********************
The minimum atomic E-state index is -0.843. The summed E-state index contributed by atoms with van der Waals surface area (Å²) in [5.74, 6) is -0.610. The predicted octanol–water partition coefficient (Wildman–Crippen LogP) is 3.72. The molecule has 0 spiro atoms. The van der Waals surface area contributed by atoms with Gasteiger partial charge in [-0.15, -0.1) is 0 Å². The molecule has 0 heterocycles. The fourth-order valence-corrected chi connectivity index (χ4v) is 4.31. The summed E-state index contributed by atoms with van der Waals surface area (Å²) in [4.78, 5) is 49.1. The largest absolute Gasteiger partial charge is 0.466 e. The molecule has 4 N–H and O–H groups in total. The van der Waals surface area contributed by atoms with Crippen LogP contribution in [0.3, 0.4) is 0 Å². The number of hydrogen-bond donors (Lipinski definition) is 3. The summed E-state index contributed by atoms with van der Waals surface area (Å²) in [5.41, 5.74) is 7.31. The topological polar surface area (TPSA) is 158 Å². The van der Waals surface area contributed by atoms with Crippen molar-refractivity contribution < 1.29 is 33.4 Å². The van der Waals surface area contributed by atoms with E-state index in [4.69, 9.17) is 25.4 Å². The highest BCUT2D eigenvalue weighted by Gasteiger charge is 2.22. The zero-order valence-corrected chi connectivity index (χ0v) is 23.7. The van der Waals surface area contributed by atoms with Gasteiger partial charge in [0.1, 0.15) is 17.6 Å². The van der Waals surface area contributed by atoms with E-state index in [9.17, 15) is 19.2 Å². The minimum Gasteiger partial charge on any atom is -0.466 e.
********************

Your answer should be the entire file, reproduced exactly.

The minimum atomic E-state index is -0.843. The summed E-state index contributed by atoms with van der Waals surface area (Å²) in [5.74, 6) is -0.610. The predicted octanol–water partition coefficient (Wildman–Crippen LogP) is 3.72. The molecule has 0 spiro atoms. The van der Waals surface area contributed by atoms with Gasteiger partial charge in [-0.15, -0.1) is 0 Å². The molecule has 0 heterocycles. The fourth-order valence-corrected chi connectivity index (χ4v) is 4.31. The summed E-state index contributed by atoms with van der Waals surface area (Å²) in [4.78, 5) is 49.1. The largest absolute Gasteiger partial charge is 0.466 e. The molecule has 4 N–H and O–H groups in total. The van der Waals surface area contributed by atoms with Crippen LogP contribution in [0.3, 0.4) is 0 Å². The number of hydrogen-bond donors (Lipinski definition) is 3. The summed E-state index contributed by atoms with van der Waals surface area (Å²) in [5.41, 5.74) is 7.31. The topological polar surface area (TPSA) is 158 Å². The van der Waals surface area contributed by atoms with Crippen molar-refractivity contribution < 1.29 is 33.4 Å². The van der Waals surface area contributed by atoms with E-state index in [4.69, 9.17) is 25.4 Å². The highest BCUT2D eigenvalue weighted by Gasteiger charge is 2.22. The zero-order valence-corrected chi connectivity index (χ0v) is 23.7. The van der Waals surface area contributed by atoms with Gasteiger partial charge in [0.1, 0.15) is 17.6 Å². The van der Waals surface area contributed by atoms with E-state index in [9.17, 15) is 19.2 Å². The minimum Gasteiger partial charge on any atom is -0.466 e.